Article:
guard came to the prison shoe shop where Jimmy Valentine was working and took him to the prison office. There the warden handed Jimmy his pardon, which had been signed that morning by the governor. He took it quietly; he was too tired to show excitement. He had been in prison nearly ten months and he had been sentenced to four years. True, he had expected to stay only about three months, at the longest. He had a lot of friends and he had been sure they would help him.
“Now, Valentine,” said the warden, “You’ll go out in the morning. Make a man of yourself. You’re not a bad fellow really. Stop breaking open safes and be honest.”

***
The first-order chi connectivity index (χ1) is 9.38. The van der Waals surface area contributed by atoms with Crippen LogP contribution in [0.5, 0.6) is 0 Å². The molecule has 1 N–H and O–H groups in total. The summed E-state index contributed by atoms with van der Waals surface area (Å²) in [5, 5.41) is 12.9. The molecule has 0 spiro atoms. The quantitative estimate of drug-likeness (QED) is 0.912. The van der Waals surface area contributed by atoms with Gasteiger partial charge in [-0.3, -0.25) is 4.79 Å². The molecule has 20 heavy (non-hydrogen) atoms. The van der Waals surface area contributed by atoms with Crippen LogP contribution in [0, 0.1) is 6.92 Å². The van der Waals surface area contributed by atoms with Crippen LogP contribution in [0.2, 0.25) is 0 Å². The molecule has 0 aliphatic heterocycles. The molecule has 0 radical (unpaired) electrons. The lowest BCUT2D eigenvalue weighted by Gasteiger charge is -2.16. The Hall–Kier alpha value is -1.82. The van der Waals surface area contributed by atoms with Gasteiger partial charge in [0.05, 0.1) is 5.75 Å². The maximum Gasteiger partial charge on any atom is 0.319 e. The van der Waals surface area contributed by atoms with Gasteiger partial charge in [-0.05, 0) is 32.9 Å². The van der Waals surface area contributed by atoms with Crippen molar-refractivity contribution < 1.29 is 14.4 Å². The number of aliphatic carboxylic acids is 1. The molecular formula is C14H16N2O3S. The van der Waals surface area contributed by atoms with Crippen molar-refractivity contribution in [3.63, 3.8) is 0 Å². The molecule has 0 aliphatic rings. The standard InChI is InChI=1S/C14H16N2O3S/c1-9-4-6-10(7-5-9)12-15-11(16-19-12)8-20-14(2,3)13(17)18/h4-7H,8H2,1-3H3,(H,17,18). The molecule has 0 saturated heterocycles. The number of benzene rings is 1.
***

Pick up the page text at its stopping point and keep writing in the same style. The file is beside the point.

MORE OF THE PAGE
“Me?” said Jimmy, in surprise. “Why, I’ve never broken open a safe in my life.”
“Oh, no,” laughed the warden. “Of course not. And what about that Springfield job? Do you mean to say you didn’t take part in it?”
“Me?” said Jimmy still more surprised. “Why, warden, I’ve never been to Springfield in my life!”
“Take him back,” the warden said to the guard smiling, “and give him some clothes. Unlock him at seven in the morning and let him come to me. Better think over my advice, Valentine.”
At a quarter past seven the next morning Jimmy stood in the warden’s office. He wore a badly-fitting ready-made suit and the cheap shoes that the state gives to prisoners, when they are set free. The clerk handed him a railroad ticket and the five-dollar bill with which he was supposed to start a new, honest life. The warden gave him a cigar, and they shook hands. Valentine, 9762, was registered on the books “Pardoned by Governor,” and Mr. James Valentine walked out into the sunshine.